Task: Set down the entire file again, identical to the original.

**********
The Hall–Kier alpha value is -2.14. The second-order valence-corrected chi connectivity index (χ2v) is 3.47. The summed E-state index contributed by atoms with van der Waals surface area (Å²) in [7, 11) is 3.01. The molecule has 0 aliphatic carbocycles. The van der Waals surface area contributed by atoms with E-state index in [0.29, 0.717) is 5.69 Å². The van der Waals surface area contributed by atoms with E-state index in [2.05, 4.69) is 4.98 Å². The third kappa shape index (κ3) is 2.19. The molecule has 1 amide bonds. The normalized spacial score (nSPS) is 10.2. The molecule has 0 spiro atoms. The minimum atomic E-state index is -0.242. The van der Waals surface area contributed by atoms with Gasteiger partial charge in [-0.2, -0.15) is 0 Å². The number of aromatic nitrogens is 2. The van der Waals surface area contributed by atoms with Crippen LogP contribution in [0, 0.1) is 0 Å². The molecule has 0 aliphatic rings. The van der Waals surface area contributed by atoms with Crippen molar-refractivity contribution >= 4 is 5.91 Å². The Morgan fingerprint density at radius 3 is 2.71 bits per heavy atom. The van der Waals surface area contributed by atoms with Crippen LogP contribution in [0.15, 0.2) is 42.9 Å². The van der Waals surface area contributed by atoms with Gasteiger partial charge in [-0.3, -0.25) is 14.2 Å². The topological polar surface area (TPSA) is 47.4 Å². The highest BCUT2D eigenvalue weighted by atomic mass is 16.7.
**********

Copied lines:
The Hall–Kier alpha value is -2.14. The second-order valence-corrected chi connectivity index (χ2v) is 3.47. The summed E-state index contributed by atoms with van der Waals surface area (Å²) in [7, 11) is 3.01. The molecule has 0 aliphatic carbocycles. The van der Waals surface area contributed by atoms with E-state index in [0.29, 0.717) is 5.69 Å². The van der Waals surface area contributed by atoms with E-state index in [2.05, 4.69) is 4.98 Å². The third kappa shape index (κ3) is 2.19. The molecule has 1 amide bonds. The normalized spacial score (nSPS) is 10.2. The molecule has 0 spiro atoms. The minimum atomic E-state index is -0.242. The van der Waals surface area contributed by atoms with Gasteiger partial charge in [-0.2, -0.15) is 0 Å². The number of aromatic nitrogens is 2. The van der Waals surface area contributed by atoms with Crippen LogP contribution in [0, 0.1) is 0 Å². The molecule has 0 aliphatic rings. The van der Waals surface area contributed by atoms with Crippen molar-refractivity contribution >= 4 is 5.91 Å². The Morgan fingerprint density at radius 3 is 2.71 bits per heavy atom. The van der Waals surface area contributed by atoms with Crippen LogP contribution in [0.15, 0.2) is 42.9 Å². The van der Waals surface area contributed by atoms with Gasteiger partial charge in [-0.3, -0.25) is 14.2 Å². The topological polar surface area (TPSA) is 47.4 Å². The highest BCUT2D eigenvalue weighted by atomic mass is 16.7.